In FreeBSD, USB devices appear in /dev as (for example) /dev/ugen2.5, /dev/ugen2.6, etc...

However, I noticed after a reboot sometimes these are pointing to different devices. Is there a way to lock them down, or to get a node like /dev/my-usb-device that doesn't change after reboot?


I don't think you can lock, but there's a fairly easy way to do this. You need to add some stuff to etc/devd.conf which handles the specific device when it appears. You'll need to use something unique about the device (e.g. its serial number). Here is an example for the USB serial port that handles my doorbell:

# Set up symlink to doorbell serial port
attach 200 {
        device-name     "uftdi[0-9]";
        match           "vendor"        "0x0403";
        match           "product"       "0x6001";
        match           "sernum"        "A10167K1";
        action          "/root/bin/cuaconfig $device-name doorbell $sernum";

Notice that the action is to run a script. This works out the true serial port number by devious means, and then adds a symbolic link in /dev. Your programs use this to access the device. Here is my script, which is probably more than you will need. This one translates the USB device name to a serial port name, bacause I'm using an FTDI USB port serial chip. You will probably have something a lot simpler, and probably not need that translation.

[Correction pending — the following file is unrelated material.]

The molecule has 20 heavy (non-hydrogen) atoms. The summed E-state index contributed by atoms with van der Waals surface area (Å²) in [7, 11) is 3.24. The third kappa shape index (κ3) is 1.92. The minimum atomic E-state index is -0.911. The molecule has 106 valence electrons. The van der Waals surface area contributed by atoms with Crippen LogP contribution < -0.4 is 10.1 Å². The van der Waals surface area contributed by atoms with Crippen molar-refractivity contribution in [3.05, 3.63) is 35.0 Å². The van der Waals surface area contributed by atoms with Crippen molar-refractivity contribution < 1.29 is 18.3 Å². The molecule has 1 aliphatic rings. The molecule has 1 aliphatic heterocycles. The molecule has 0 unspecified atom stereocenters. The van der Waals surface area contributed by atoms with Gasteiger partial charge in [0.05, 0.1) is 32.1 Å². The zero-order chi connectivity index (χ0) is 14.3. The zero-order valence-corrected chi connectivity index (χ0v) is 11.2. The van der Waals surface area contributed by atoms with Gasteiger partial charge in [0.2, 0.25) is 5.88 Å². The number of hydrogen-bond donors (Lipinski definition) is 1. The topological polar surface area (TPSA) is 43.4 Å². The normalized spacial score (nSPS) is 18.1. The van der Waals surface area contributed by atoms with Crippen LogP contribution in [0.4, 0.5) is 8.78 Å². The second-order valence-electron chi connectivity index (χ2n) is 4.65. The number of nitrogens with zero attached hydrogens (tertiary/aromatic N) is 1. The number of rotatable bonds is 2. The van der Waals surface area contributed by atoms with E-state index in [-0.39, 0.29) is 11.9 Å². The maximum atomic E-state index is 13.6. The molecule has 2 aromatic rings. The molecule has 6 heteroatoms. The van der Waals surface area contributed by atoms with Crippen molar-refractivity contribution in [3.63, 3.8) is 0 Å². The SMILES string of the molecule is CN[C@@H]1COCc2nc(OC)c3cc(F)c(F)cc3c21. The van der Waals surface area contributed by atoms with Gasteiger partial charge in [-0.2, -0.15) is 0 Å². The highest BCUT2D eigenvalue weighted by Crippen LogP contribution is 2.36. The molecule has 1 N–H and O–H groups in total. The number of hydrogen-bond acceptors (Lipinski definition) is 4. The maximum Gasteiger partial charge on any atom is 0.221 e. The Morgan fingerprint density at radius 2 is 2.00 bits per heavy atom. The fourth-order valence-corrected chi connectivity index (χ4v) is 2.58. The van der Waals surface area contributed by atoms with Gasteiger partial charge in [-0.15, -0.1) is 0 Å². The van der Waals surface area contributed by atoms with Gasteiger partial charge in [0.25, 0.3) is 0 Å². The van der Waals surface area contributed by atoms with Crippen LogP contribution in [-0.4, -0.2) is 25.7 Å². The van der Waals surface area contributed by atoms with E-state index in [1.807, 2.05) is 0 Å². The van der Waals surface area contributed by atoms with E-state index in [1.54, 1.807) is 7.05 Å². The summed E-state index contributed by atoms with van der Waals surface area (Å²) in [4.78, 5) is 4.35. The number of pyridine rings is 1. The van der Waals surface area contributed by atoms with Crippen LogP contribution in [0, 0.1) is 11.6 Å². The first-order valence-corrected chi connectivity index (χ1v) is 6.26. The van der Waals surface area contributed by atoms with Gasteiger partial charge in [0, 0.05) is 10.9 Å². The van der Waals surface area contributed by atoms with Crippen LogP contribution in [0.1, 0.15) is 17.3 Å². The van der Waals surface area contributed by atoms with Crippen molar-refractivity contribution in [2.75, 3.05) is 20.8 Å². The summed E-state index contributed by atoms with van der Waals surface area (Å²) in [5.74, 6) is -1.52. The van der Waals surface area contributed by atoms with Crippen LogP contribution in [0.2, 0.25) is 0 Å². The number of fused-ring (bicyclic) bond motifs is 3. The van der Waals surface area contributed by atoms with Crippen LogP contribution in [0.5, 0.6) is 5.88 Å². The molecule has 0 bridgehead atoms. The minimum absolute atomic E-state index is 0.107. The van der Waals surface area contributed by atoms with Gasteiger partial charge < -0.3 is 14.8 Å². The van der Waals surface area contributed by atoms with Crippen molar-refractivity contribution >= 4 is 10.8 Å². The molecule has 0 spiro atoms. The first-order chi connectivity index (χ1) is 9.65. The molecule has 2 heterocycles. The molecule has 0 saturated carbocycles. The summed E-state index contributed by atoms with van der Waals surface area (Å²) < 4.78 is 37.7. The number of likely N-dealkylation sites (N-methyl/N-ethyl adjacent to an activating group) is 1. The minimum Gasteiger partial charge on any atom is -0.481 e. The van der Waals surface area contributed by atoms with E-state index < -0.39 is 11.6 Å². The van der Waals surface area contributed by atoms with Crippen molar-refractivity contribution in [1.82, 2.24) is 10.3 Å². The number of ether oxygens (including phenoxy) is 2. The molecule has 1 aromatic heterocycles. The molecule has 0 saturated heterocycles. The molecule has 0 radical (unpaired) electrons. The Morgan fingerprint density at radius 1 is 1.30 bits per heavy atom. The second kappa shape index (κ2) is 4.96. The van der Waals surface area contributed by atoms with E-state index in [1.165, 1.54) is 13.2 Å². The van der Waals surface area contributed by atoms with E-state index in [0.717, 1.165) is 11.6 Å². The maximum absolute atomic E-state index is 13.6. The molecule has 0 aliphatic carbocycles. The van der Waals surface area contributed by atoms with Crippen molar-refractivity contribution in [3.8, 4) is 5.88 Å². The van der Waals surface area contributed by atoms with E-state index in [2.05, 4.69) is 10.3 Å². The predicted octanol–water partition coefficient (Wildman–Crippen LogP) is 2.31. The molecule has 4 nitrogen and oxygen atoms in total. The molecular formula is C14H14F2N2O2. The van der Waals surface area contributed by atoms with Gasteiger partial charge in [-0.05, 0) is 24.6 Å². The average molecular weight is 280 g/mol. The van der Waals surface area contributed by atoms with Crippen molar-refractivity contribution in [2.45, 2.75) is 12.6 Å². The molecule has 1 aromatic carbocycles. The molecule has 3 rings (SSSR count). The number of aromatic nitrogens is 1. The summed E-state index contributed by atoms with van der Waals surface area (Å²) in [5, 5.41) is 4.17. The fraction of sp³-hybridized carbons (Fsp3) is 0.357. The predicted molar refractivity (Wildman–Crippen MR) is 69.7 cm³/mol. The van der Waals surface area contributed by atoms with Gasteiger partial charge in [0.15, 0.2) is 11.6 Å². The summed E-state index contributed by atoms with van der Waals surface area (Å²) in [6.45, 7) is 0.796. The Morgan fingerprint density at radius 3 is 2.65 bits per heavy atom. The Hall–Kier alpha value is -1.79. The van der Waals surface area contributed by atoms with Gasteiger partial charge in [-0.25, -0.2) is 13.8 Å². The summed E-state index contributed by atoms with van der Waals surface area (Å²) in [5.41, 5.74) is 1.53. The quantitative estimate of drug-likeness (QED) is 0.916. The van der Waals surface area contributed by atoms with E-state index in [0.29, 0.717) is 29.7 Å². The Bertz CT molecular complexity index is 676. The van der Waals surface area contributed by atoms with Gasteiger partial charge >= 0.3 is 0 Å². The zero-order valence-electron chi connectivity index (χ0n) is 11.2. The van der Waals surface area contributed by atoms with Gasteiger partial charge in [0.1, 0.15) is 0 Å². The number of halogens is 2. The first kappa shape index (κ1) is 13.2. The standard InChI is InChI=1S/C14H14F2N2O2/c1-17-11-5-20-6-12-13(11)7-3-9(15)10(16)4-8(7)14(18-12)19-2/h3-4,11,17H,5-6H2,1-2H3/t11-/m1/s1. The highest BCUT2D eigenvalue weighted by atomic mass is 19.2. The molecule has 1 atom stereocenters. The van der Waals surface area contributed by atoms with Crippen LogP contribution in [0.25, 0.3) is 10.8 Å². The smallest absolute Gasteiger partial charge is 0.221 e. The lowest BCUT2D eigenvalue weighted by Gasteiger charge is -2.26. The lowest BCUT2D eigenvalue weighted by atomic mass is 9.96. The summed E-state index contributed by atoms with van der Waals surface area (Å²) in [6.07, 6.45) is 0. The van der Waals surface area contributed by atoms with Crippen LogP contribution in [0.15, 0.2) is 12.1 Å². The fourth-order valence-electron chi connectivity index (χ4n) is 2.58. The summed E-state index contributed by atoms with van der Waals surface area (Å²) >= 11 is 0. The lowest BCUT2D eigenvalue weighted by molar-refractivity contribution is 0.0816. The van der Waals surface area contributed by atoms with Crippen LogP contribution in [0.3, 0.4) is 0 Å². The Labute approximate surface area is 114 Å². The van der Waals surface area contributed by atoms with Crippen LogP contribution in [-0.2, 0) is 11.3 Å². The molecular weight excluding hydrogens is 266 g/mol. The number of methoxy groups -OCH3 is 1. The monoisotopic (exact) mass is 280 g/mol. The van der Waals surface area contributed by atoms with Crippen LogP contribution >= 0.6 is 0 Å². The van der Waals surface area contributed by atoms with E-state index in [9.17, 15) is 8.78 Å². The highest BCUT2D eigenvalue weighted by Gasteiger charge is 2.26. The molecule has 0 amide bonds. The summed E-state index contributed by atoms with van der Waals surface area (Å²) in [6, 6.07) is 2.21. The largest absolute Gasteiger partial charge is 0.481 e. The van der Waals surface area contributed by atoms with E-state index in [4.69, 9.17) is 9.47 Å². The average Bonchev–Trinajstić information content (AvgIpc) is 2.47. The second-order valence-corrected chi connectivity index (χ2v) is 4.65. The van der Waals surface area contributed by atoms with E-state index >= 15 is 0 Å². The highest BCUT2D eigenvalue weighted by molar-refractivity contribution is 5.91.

# configure cuaU? ports - called from devd.conf
# arg 1 - device name, of the form uftdi?
# arg 2 - symlink to create/delete in /dev (any existing one deleted)
# arg 3 - serial number


# get FTDI unit number

# generate full tty name
ttyname="/dev/cua$(sysctl -n dev.uftdi.$ftunit.ttyname)"

# generate full symlink name

# delete any existing symlink to the port, then create the new one
echo "creating symlink ${symlink} to ${ttyname} on serial ${sernum}" > /dev/console
rm -f ${symlink}
ln -s ${ttyname} ${symlink}`

Getting the serial number of a device

It may be enough to use the manufacturer IDs in the devd.conf stuff. However, you might have two the same (I have, they are FT232 USB serial ports). In that case, you can differentiate them by serial number (beware, some FT232 clones all have the same serial number!)

There are various ways to get the serial number. One is to install the port sysutils/usbutils. This contains the lsusb command, which will list out all the devices. You can use:

lsusb -v -s 0403:6001 | grep serial  

to get the serial number.

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